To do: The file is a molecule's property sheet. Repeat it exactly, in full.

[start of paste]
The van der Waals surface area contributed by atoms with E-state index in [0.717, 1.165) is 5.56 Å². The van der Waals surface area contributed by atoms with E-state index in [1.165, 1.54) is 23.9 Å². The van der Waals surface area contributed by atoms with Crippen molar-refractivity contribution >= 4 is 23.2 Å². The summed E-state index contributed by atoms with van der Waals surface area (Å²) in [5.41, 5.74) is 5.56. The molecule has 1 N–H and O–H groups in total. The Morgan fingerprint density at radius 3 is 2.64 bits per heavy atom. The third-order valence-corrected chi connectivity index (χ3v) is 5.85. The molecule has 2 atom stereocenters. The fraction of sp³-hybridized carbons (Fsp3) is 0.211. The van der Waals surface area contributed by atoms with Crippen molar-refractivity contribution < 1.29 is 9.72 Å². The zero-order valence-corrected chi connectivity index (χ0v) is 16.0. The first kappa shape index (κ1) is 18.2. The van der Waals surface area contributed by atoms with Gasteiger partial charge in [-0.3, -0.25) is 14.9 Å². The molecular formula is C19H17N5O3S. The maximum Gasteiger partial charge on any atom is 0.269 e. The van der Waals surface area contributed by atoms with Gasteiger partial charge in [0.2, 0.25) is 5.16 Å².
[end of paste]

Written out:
The van der Waals surface area contributed by atoms with E-state index in [0.717, 1.165) is 5.56 Å². The van der Waals surface area contributed by atoms with E-state index in [1.165, 1.54) is 23.9 Å². The van der Waals surface area contributed by atoms with Crippen molar-refractivity contribution >= 4 is 23.2 Å². The summed E-state index contributed by atoms with van der Waals surface area (Å²) in [5.41, 5.74) is 5.56. The molecule has 1 N–H and O–H groups in total. The Morgan fingerprint density at radius 3 is 2.64 bits per heavy atom. The third-order valence-corrected chi connectivity index (χ3v) is 5.85. The molecule has 2 atom stereocenters. The fraction of sp³-hybridized carbons (Fsp3) is 0.211. The van der Waals surface area contributed by atoms with Crippen molar-refractivity contribution < 1.29 is 9.72 Å². The zero-order valence-corrected chi connectivity index (χ0v) is 16.0. The first kappa shape index (κ1) is 18.2. The van der Waals surface area contributed by atoms with Gasteiger partial charge in [-0.3, -0.25) is 14.9 Å². The molecular formula is C19H17N5O3S. The maximum Gasteiger partial charge on any atom is 0.269 e. The van der Waals surface area contributed by atoms with Gasteiger partial charge in [0.2, 0.25) is 5.16 Å².